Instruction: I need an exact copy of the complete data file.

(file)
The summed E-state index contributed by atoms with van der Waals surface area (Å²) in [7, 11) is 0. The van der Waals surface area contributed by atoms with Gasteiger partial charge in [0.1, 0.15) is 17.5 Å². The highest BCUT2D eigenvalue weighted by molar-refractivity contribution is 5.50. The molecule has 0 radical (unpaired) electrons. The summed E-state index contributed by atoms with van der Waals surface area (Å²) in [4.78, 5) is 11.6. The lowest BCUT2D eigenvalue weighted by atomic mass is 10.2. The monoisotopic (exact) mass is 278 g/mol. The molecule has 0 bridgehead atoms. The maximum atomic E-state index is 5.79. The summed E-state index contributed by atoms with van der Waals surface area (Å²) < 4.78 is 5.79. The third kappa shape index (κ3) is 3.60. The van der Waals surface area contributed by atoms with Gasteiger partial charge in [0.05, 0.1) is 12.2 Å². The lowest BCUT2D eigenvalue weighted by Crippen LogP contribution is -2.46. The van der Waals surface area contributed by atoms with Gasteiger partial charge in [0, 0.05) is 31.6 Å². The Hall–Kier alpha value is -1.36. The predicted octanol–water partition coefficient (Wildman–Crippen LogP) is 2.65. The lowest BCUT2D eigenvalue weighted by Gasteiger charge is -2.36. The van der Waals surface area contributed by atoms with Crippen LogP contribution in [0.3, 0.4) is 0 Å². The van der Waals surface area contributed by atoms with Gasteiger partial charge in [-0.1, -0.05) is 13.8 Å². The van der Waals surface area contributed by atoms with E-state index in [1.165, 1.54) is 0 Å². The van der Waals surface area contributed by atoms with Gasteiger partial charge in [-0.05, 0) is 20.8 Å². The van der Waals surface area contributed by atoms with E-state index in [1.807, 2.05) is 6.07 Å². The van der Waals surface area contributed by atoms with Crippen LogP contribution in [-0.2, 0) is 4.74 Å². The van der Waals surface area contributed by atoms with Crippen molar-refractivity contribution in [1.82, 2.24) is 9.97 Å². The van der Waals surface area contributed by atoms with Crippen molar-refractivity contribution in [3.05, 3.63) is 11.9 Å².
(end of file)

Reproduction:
The summed E-state index contributed by atoms with van der Waals surface area (Å²) in [7, 11) is 0. The van der Waals surface area contributed by atoms with Gasteiger partial charge in [0.1, 0.15) is 17.5 Å². The highest BCUT2D eigenvalue weighted by molar-refractivity contribution is 5.50. The molecule has 0 radical (unpaired) electrons. The summed E-state index contributed by atoms with van der Waals surface area (Å²) in [4.78, 5) is 11.6. The lowest BCUT2D eigenvalue weighted by atomic mass is 10.2. The monoisotopic (exact) mass is 278 g/mol. The molecule has 0 bridgehead atoms. The maximum atomic E-state index is 5.79. The summed E-state index contributed by atoms with van der Waals surface area (Å²) < 4.78 is 5.79. The third kappa shape index (κ3) is 3.60. The van der Waals surface area contributed by atoms with Gasteiger partial charge in [0.05, 0.1) is 12.2 Å². The lowest BCUT2D eigenvalue weighted by Crippen LogP contribution is -2.46. The van der Waals surface area contributed by atoms with Gasteiger partial charge in [0, 0.05) is 31.6 Å². The Hall–Kier alpha value is -1.36. The predicted octanol–water partition coefficient (Wildman–Crippen LogP) is 2.65. The lowest BCUT2D eigenvalue weighted by Gasteiger charge is -2.36. The van der Waals surface area contributed by atoms with Crippen LogP contribution in [0.3, 0.4) is 0 Å². The van der Waals surface area contributed by atoms with Gasteiger partial charge in [-0.1, -0.05) is 13.8 Å². The van der Waals surface area contributed by atoms with E-state index in [1.165, 1.54) is 0 Å². The van der Waals surface area contributed by atoms with Gasteiger partial charge in [-0.05, 0) is 20.8 Å². The van der Waals surface area contributed by atoms with E-state index in [1.807, 2.05) is 6.07 Å². The van der Waals surface area contributed by atoms with Crippen LogP contribution in [-0.2, 0) is 4.74 Å². The van der Waals surface area contributed by atoms with Crippen molar-refractivity contribution in [1.82, 2.24) is 9.97 Å². The van der Waals surface area contributed by atoms with Crippen molar-refractivity contribution in [3.05, 3.63) is 11.9 Å².